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Why Is Stephen Moore Hanging Out with the Alt-Right?

His take on the gold standard isn't the only controversial thing about him.
April 22, 2019
Why Is Stephen Moore Hanging Out with the Alt-Right?
Photograph by Gage Skidmore.

Stephen Moore, Donald Trump’s nominee for the Federal Reserve, has met  considerable criticism for his unconventional views on the gold standard, his comments like  “capitalism is a lot more important than democracy” and his overt partisanship. But there’s more. Outside of the realm of economics, the Fed nominee spent the past year cozying up with nefarious far-right creatures, raising questions over whether it’s all part of the MAGA grift or something more sinister.  

This wasn’t always the case. Moore’s past includes stints at the Wall Street Journal, Cato and the Heritage Foundation. As unearthed by CNN’s KFile team this week, Moore called Trump’s immigration policies “extreme nativist,” “crazy” and “dangerous” during a 2015 radio interview with, of all people, Larry Kudlow (who compared then-candidate Trump’s immigration platform to “the worst parts of World War II”). Moore went on to advise the president’s campaign, champion the GOP tax bill, and publish the ode to his greatness Trumponomics.

Last fall, however, Moore started cropping up at some … interesting … speaking engagements. In September, he spoke at the Phyllis Schlafly 47th “Eagle Council” co-hosted by the Gateway Pundit; his fellow speakers included Mike Cernovich, Stefan Molyneux, Pamela Geller, Joe Arpaio, and Laura Loomer. This is the same gathering that bestowed on Rep. Steve King the “Phyllis Schlafly Award for Excellence in Leadership” months before King defended white supremacy in a  New York Times interview and promptly lost all of his House committee assignments. The conference also honored several far-right European nationalists, including one representative for the People’s Alternative for Deutschland (whose members have marched with Neo-Nazis and advocated for Germany going “180 degrees” in its Holocaust memorial policies).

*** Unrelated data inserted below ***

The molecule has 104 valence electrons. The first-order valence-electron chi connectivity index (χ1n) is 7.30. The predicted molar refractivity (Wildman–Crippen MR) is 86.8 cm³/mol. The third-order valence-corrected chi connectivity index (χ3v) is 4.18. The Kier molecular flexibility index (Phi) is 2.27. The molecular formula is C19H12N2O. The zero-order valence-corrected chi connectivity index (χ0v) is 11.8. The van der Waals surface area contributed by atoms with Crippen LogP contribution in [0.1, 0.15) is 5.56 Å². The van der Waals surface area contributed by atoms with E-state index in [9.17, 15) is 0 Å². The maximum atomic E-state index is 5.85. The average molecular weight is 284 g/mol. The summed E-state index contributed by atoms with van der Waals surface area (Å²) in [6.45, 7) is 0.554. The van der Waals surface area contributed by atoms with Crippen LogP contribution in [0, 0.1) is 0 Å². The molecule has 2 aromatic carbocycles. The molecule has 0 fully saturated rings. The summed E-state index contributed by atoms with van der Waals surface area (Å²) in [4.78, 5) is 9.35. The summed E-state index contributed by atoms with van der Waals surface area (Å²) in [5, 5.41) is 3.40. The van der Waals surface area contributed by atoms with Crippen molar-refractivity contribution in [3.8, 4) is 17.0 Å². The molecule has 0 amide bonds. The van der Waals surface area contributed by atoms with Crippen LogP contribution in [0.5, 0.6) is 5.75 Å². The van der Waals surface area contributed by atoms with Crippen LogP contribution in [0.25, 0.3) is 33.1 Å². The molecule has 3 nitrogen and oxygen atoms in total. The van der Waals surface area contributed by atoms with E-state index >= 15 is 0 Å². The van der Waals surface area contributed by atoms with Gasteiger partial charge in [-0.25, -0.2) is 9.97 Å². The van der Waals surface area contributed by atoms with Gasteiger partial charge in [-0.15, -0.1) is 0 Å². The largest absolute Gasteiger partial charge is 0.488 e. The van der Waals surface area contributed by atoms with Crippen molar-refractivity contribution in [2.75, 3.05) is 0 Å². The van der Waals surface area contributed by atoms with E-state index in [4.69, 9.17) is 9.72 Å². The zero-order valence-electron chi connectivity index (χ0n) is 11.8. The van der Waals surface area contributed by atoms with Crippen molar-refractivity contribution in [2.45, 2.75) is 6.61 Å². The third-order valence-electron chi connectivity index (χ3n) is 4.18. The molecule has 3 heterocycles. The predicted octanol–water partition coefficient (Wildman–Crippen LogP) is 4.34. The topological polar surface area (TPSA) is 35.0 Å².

“I met so many black and Hispanics!” Moore told the conference, recalling his days on the Trump campaign.  “Trump doesn’t really like to read, so we figured out the way to convince him of things was to show him pictures.”

I contacted Moore to ask about his attendance at the gathering.

“I love, love Phyllis Schlafly,” he said.

Shortly after the Eagle Council, Moore’s name appeared alongside Milo Yiannopoulos and Loomer at the American Priority Conference (which included a Qanon “expert” panel, before the session was delisted). Moore backed out of the event (I asked him about that but he declined to comment), but he later gave an interview to Jacob Wohl. The Q&A was briefly featured on Wohl’s Medium page, and was scrubbed after the 21-year-old aficionado of hipster coffee shops was referred to the FBI for peddling false accusations against the special counsel.

In the Trump era, there is a pipeline laundering conspiracy theories, racism, and bad ideas into the heart of the party’s mainstream. The leading players are always changing, like a Game of Thrones for fascists, and those who push the GOP further right one day can be banished to the fringes the next. In this world, Moore has used his credentials at prestigious conservative institutions to bestow political capital on unsavory far-right characters, transforming into an “extreme nativist” himself.  

Davis Richardson

Davis Richardson is a policy reporter for Observer who has written for Vice, the Daily Beast and Wired. Follow him on Twitter @davisoliverr